Bison won’t be buffaloed
But NDSU has tall order in Kansas
MINNEAPOLIS – North Dakota State coach Saul Phillips brought a prop to his press conference Thursday as tangible proof of just how much life has changed since his team earned its inaugural bid to the NCAA tournament.
Phillips held up a standard dry erase board that he used during the season to draw plays. He then held up a fancy new one that he got after his team became a national media darling as a tournament Cinderella story.
“There’s no way I would draw up a play on here and it doesn’t work,” he joked.
The Bison could use some magic plays today when they face defending national champion Kansas in the first round at the Metrodome. For those unfamiliar with college basketball history, this represents a textbook David vs. Goliath matchup, at least in terms of the participants’ tournament resume.
No. 14 seed NDSU is making its tournament debut in its first season of eligibility as a Division I school. The third-seeded Jayhawks are making their 38th tournament appearance a year removed from winning the national title.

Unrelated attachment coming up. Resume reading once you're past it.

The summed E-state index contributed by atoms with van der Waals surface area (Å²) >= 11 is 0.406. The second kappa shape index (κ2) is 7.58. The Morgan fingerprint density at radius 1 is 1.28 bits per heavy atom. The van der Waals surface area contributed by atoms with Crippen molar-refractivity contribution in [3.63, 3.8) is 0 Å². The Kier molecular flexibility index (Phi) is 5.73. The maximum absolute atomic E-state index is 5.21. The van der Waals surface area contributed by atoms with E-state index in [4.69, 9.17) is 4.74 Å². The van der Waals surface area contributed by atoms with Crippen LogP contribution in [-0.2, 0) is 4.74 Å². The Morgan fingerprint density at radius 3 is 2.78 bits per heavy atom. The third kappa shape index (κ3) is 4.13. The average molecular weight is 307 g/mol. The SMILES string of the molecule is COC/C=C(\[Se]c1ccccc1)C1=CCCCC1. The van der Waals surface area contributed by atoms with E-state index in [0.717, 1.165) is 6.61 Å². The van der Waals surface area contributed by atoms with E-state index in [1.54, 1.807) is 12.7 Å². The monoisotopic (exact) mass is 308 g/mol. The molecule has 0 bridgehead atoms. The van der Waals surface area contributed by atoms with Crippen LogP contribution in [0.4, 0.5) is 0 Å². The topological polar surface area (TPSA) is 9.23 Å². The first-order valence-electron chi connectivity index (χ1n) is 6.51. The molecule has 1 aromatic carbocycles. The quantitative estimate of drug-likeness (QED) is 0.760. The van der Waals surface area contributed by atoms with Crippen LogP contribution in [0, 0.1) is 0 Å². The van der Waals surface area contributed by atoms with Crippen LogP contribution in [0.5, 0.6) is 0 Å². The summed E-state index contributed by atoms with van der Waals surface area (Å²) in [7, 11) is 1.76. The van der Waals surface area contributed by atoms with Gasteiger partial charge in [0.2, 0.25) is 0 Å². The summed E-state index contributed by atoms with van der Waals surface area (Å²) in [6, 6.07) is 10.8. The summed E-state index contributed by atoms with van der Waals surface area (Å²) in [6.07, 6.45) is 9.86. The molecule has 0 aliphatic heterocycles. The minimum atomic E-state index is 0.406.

Kansas recruits McDonald’s All-Americans. NDSU has eight Minnesotans on its roster and is led by four fifth-year seniors who red-shirted as freshman so that they might get this one opportunity.
“I think we fit the underdog role,” Bison senior guard Mike Nelson said. “I don’t think there’s really any pressure on us coming into this game. It is more pressure on the higher seeds.”
“I was greatly disappointed that President Obama didn’t pick us in his brackets,” Phillips said in mock disgust. “But other than that, everything else is fine.”
The Jayhawks understand they are expected to win, even if they don’t admit it publicly. They have an All-American point guard in Sherron Collins, one of college basketball’s best centers Cole Aldrich, and they won the Big 12 regular-season title despite losing five players to the NBA draft following their championship season.
The Jayhawks, however, are relatively young, which makes things less predictable.
The Bison’s hopes might rest on how they handle the big stage. Phillips said he felt more pressure before the Summit League tournament, but his players got a glimpse of what to expect when they practiced at the Metrodome on Thursday.
“There was a little wide-eyed there,” Phillips said. “Certainly seeing Kansas on the front of their jerseys will provide a little bit of a spike in the heart rate as well.”